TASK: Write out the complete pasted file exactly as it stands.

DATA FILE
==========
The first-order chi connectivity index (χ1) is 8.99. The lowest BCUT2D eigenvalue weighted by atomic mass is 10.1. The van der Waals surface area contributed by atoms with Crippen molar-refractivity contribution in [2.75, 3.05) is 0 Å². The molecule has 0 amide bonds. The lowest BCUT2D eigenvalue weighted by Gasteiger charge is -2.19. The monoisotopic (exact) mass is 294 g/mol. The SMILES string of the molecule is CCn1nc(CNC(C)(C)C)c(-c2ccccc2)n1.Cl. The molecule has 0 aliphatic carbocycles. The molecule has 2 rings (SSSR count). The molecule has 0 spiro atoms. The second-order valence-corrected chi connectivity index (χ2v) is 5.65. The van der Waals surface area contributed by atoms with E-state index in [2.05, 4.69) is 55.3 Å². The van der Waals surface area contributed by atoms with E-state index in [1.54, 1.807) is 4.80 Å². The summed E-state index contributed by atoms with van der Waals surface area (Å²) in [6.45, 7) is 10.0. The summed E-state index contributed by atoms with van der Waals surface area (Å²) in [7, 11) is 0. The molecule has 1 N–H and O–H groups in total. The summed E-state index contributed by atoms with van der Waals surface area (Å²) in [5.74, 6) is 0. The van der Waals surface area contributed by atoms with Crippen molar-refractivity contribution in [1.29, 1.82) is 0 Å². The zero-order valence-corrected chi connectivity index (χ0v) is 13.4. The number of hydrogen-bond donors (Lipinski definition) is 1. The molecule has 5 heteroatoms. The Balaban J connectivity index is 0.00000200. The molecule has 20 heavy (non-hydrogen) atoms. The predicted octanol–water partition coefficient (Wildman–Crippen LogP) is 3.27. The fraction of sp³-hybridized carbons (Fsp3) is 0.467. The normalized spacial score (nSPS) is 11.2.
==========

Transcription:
The first-order chi connectivity index (χ1) is 8.99. The lowest BCUT2D eigenvalue weighted by atomic mass is 10.1. The van der Waals surface area contributed by atoms with Crippen molar-refractivity contribution in [2.75, 3.05) is 0 Å². The molecule has 0 amide bonds. The lowest BCUT2D eigenvalue weighted by Gasteiger charge is -2.19. The monoisotopic (exact) mass is 294 g/mol. The SMILES string of the molecule is CCn1nc(CNC(C)(C)C)c(-c2ccccc2)n1.Cl. The molecule has 0 aliphatic carbocycles. The molecule has 2 rings (SSSR count). The molecule has 0 spiro atoms. The second-order valence-corrected chi connectivity index (χ2v) is 5.65. The van der Waals surface area contributed by atoms with E-state index in [2.05, 4.69) is 55.3 Å². The van der Waals surface area contributed by atoms with E-state index in [1.54, 1.807) is 4.80 Å². The summed E-state index contributed by atoms with van der Waals surface area (Å²) in [6.45, 7) is 10.0. The summed E-state index contributed by atoms with van der Waals surface area (Å²) in [7, 11) is 0. The molecule has 1 N–H and O–H groups in total. The summed E-state index contributed by atoms with van der Waals surface area (Å²) in [5.74, 6) is 0. The van der Waals surface area contributed by atoms with Crippen molar-refractivity contribution in [1.29, 1.82) is 0 Å². The zero-order valence-corrected chi connectivity index (χ0v) is 13.4. The number of hydrogen-bond donors (Lipinski definition) is 1. The molecule has 5 heteroatoms. The Balaban J connectivity index is 0.00000200. The molecule has 20 heavy (non-hydrogen) atoms. The predicted octanol–water partition coefficient (Wildman–Crippen LogP) is 3.27. The fraction of sp³-hybridized carbons (Fsp3) is 0.467. The normalized spacial score (nSPS) is 11.2.